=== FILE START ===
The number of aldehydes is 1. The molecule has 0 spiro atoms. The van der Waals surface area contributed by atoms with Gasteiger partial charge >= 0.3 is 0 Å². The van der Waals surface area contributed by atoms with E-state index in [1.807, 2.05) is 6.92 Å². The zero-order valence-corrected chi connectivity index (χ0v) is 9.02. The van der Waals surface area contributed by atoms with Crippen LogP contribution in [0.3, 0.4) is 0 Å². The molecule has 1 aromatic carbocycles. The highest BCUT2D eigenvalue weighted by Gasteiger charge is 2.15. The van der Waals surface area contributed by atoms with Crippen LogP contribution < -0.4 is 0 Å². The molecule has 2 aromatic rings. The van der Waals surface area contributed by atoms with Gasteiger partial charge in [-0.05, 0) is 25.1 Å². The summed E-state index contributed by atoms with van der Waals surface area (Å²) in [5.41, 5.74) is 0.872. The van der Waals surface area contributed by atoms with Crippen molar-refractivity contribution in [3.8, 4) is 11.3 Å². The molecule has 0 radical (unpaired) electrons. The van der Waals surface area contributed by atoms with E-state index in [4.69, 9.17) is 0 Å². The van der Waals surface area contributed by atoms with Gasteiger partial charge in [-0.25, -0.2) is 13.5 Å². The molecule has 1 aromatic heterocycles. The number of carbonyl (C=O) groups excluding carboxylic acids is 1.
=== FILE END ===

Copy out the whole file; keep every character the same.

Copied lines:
The number of aldehydes is 1. The molecule has 0 spiro atoms. The van der Waals surface area contributed by atoms with Gasteiger partial charge >= 0.3 is 0 Å². The van der Waals surface area contributed by atoms with E-state index in [1.807, 2.05) is 6.92 Å². The zero-order valence-corrected chi connectivity index (χ0v) is 9.02. The van der Waals surface area contributed by atoms with Crippen LogP contribution in [0.3, 0.4) is 0 Å². The molecule has 1 aromatic carbocycles. The highest BCUT2D eigenvalue weighted by Gasteiger charge is 2.15. The van der Waals surface area contributed by atoms with Crippen LogP contribution < -0.4 is 0 Å². The molecule has 2 aromatic rings. The van der Waals surface area contributed by atoms with Gasteiger partial charge in [-0.05, 0) is 25.1 Å². The summed E-state index contributed by atoms with van der Waals surface area (Å²) in [5.41, 5.74) is 0.872. The van der Waals surface area contributed by atoms with Crippen molar-refractivity contribution in [3.8, 4) is 11.3 Å². The molecule has 0 radical (unpaired) electrons. The van der Waals surface area contributed by atoms with E-state index in [4.69, 9.17) is 0 Å². The van der Waals surface area contributed by atoms with Gasteiger partial charge in [-0.25, -0.2) is 13.5 Å². The molecule has 1 aromatic heterocycles. The number of carbonyl (C=O) groups excluding carboxylic acids is 1.